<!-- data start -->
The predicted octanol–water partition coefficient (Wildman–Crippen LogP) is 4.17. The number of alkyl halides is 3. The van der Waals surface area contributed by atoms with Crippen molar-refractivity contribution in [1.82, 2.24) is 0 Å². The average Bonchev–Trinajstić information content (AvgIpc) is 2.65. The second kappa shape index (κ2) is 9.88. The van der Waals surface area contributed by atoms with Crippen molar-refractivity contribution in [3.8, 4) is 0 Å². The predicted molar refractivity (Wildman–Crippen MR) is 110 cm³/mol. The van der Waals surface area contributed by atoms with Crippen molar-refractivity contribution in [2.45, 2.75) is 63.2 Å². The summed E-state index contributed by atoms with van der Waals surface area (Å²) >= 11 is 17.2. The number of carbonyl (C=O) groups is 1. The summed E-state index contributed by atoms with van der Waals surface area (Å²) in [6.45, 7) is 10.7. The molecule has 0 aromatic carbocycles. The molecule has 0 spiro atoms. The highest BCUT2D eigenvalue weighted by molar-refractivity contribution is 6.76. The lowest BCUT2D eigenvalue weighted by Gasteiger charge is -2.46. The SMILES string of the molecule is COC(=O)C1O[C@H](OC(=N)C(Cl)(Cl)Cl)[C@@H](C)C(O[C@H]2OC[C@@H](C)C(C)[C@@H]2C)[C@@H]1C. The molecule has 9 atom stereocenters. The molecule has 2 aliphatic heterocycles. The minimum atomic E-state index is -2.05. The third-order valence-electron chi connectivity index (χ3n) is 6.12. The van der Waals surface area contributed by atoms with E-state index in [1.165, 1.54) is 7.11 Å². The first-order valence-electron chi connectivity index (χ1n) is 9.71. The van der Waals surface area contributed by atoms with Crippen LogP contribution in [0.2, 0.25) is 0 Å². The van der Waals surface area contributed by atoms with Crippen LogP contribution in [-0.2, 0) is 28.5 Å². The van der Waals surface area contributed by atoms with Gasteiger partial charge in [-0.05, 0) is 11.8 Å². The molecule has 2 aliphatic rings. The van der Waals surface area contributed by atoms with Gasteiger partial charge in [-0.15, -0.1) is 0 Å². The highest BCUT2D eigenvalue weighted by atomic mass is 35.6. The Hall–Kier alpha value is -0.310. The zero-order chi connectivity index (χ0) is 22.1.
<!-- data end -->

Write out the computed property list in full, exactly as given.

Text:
The predicted octanol–water partition coefficient (Wildman–Crippen LogP) is 4.17. The number of alkyl halides is 3. The van der Waals surface area contributed by atoms with Crippen molar-refractivity contribution in [1.82, 2.24) is 0 Å². The average Bonchev–Trinajstić information content (AvgIpc) is 2.65. The second kappa shape index (κ2) is 9.88. The van der Waals surface area contributed by atoms with Crippen molar-refractivity contribution in [3.8, 4) is 0 Å². The predicted molar refractivity (Wildman–Crippen MR) is 110 cm³/mol. The van der Waals surface area contributed by atoms with Crippen molar-refractivity contribution in [2.45, 2.75) is 63.2 Å². The summed E-state index contributed by atoms with van der Waals surface area (Å²) >= 11 is 17.2. The number of carbonyl (C=O) groups is 1. The summed E-state index contributed by atoms with van der Waals surface area (Å²) in [6.45, 7) is 10.7. The molecule has 0 aromatic carbocycles. The molecule has 0 spiro atoms. The highest BCUT2D eigenvalue weighted by molar-refractivity contribution is 6.76. The lowest BCUT2D eigenvalue weighted by Gasteiger charge is -2.46. The SMILES string of the molecule is COC(=O)C1O[C@H](OC(=N)C(Cl)(Cl)Cl)[C@@H](C)C(O[C@H]2OC[C@@H](C)C(C)[C@@H]2C)[C@@H]1C. The molecule has 9 atom stereocenters. The molecule has 2 aliphatic heterocycles. The minimum atomic E-state index is -2.05. The third-order valence-electron chi connectivity index (χ3n) is 6.12. The van der Waals surface area contributed by atoms with E-state index in [1.165, 1.54) is 7.11 Å². The first-order valence-electron chi connectivity index (χ1n) is 9.71. The van der Waals surface area contributed by atoms with Crippen LogP contribution in [0.2, 0.25) is 0 Å². The van der Waals surface area contributed by atoms with Crippen LogP contribution in [-0.2, 0) is 28.5 Å². The van der Waals surface area contributed by atoms with Gasteiger partial charge in [-0.05, 0) is 11.8 Å². The molecule has 2 aliphatic rings. The van der Waals surface area contributed by atoms with Gasteiger partial charge in [-0.15, -0.1) is 0 Å². The highest BCUT2D eigenvalue weighted by atomic mass is 35.6. The Hall–Kier alpha value is -0.310. The zero-order chi connectivity index (χ0) is 22.1.